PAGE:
Unlike other members of The National (particularly the Dessner twins) Matt Berninger has mostly shied away from other collaborations, however given Brent Knopf’s knack for brighter and more dynamic indie production, it would appear that both parties would be given an opportunity to aid one another on their light-hearted side project, EL VY.
For Berninger, it is a project not nearly as heavy as The National, where he can truly play around with a new style. For Knopf, it is a chance to work with a close friend (having met while touring over a decade ago), and one of most prominent voices of modern alternative rock.
On Return To The Moon, both parties greet their respective opportunities with open arms. Whether or not these opportunities are taken well will undoubtedly split opinion. For fans of The National, this is a huge departure from what Berninger’s voice is usually applied to. For that very reason, it works both as a blessing and a curse. The blessing: Berninger is offered more freedom lyrically and in his vocal performance. The curse: Berninger is offered more freedom lyrically and in his vocal performance.
On tracks like ‘Need A Friend’, the pair work off of one another in a simple and effective, yet definitely playful, way. Knopf creates a casual funk heavy framework for Berninger to overlay more risqué lyrics than we have previously seen in his work with the National. His typical casual baritone subtly questions: “You were supposed to be here before the last song, you were supposed to bring your brother’s weed” to a humorous result, despite his voice being reasonably low in the mix.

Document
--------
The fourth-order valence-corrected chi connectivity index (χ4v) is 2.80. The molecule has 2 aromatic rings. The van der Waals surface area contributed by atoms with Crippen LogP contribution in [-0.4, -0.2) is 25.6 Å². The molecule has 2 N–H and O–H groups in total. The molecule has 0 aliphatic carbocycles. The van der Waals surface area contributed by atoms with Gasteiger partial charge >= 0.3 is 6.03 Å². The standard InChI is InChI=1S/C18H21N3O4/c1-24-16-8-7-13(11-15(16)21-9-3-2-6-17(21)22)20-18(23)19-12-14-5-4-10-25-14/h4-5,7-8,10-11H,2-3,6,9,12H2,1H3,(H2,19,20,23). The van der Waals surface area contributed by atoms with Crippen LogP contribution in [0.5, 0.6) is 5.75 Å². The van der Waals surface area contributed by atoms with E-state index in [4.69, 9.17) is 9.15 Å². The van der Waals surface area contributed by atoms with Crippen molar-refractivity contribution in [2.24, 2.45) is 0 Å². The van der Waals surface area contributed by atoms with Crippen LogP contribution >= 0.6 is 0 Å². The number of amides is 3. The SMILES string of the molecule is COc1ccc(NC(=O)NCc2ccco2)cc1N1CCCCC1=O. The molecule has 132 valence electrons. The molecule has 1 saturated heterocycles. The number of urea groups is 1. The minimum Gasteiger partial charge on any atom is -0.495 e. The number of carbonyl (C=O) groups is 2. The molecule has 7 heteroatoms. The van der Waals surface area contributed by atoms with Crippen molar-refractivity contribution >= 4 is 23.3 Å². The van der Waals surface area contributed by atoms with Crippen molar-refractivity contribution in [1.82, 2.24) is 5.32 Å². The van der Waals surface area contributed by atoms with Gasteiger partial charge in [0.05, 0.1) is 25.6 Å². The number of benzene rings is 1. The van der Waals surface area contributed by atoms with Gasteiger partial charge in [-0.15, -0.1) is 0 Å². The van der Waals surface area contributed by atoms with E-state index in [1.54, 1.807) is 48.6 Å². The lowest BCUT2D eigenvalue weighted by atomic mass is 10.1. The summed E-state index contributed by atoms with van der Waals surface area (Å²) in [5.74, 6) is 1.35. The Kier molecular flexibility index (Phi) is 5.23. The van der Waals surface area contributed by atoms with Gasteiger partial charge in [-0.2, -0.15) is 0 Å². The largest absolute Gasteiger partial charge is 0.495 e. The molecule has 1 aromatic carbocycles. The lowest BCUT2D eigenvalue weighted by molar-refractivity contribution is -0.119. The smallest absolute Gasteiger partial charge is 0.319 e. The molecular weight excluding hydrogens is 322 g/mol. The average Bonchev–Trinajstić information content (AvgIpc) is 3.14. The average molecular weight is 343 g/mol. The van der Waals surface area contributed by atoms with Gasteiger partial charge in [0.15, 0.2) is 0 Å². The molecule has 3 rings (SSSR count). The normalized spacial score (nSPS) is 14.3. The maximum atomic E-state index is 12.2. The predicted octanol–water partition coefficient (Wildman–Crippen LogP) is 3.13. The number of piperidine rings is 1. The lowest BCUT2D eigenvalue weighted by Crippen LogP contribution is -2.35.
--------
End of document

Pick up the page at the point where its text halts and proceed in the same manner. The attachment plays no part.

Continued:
However, on lead single ‘I’m The Man To Be’, the direction of the group’s work seems all too messy and confused. Berninger tries his hand at falsetto and spoken word, and the instrumentation seems to be picked at random with The National frontman leading a refrain of: “I’m peaceful cause my d*ck’s in sunlight”… Not exactly his finest poetry.
Viewing the project as a lighthearted experiment, there are definite positives to to take in how the pair play off each other and offer proof that there is more to Matt Berninger than the sorrowful frontman everyone is used to hearing.